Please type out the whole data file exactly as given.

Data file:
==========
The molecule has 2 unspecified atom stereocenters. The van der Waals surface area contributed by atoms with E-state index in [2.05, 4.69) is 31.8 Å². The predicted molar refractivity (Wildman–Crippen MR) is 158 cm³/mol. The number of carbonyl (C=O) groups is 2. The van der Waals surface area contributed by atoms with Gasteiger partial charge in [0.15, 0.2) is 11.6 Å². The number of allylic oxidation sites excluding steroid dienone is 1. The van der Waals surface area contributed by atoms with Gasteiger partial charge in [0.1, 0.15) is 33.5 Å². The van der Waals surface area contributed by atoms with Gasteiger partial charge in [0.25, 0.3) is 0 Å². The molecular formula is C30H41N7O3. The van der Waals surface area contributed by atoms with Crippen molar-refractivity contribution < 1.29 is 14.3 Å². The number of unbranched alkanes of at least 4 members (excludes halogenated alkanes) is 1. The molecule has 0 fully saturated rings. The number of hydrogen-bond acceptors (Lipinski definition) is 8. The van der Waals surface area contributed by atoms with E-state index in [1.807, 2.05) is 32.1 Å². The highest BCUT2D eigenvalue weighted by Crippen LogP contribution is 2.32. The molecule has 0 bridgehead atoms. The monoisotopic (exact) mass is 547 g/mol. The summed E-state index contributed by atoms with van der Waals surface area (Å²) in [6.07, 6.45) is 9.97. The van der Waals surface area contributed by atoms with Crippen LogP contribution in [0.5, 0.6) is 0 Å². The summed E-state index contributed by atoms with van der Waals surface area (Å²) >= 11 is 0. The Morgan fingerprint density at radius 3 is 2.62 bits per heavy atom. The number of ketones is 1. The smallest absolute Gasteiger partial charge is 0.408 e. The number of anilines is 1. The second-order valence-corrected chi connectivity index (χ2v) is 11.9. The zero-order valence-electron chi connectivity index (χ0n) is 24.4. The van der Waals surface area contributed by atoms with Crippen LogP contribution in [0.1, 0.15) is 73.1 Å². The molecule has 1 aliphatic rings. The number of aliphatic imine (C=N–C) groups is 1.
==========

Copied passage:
The molecule has 2 unspecified atom stereocenters. The van der Waals surface area contributed by atoms with E-state index in [2.05, 4.69) is 31.8 Å². The predicted molar refractivity (Wildman–Crippen MR) is 158 cm³/mol. The number of carbonyl (C=O) groups is 2. The van der Waals surface area contributed by atoms with Gasteiger partial charge in [0.15, 0.2) is 11.6 Å². The number of allylic oxidation sites excluding steroid dienone is 1. The van der Waals surface area contributed by atoms with Gasteiger partial charge in [0.1, 0.15) is 33.5 Å². The van der Waals surface area contributed by atoms with Gasteiger partial charge in [0.25, 0.3) is 0 Å². The molecular formula is C30H41N7O3. The van der Waals surface area contributed by atoms with Crippen molar-refractivity contribution < 1.29 is 14.3 Å². The number of unbranched alkanes of at least 4 members (excludes halogenated alkanes) is 1. The molecule has 0 fully saturated rings. The number of hydrogen-bond acceptors (Lipinski definition) is 8. The van der Waals surface area contributed by atoms with E-state index in [1.807, 2.05) is 32.1 Å². The highest BCUT2D eigenvalue weighted by Crippen LogP contribution is 2.32. The molecule has 0 bridgehead atoms. The monoisotopic (exact) mass is 547 g/mol. The summed E-state index contributed by atoms with van der Waals surface area (Å²) in [6.07, 6.45) is 9.97. The van der Waals surface area contributed by atoms with Crippen LogP contribution in [0.5, 0.6) is 0 Å². The summed E-state index contributed by atoms with van der Waals surface area (Å²) >= 11 is 0. The Morgan fingerprint density at radius 3 is 2.62 bits per heavy atom. The number of ketones is 1. The smallest absolute Gasteiger partial charge is 0.408 e. The number of anilines is 1. The second-order valence-corrected chi connectivity index (χ2v) is 11.9. The zero-order valence-electron chi connectivity index (χ0n) is 24.4. The van der Waals surface area contributed by atoms with Crippen LogP contribution in [0.1, 0.15) is 73.1 Å². The molecule has 1 aliphatic rings. The number of aliphatic imine (C=N–C) groups is 1.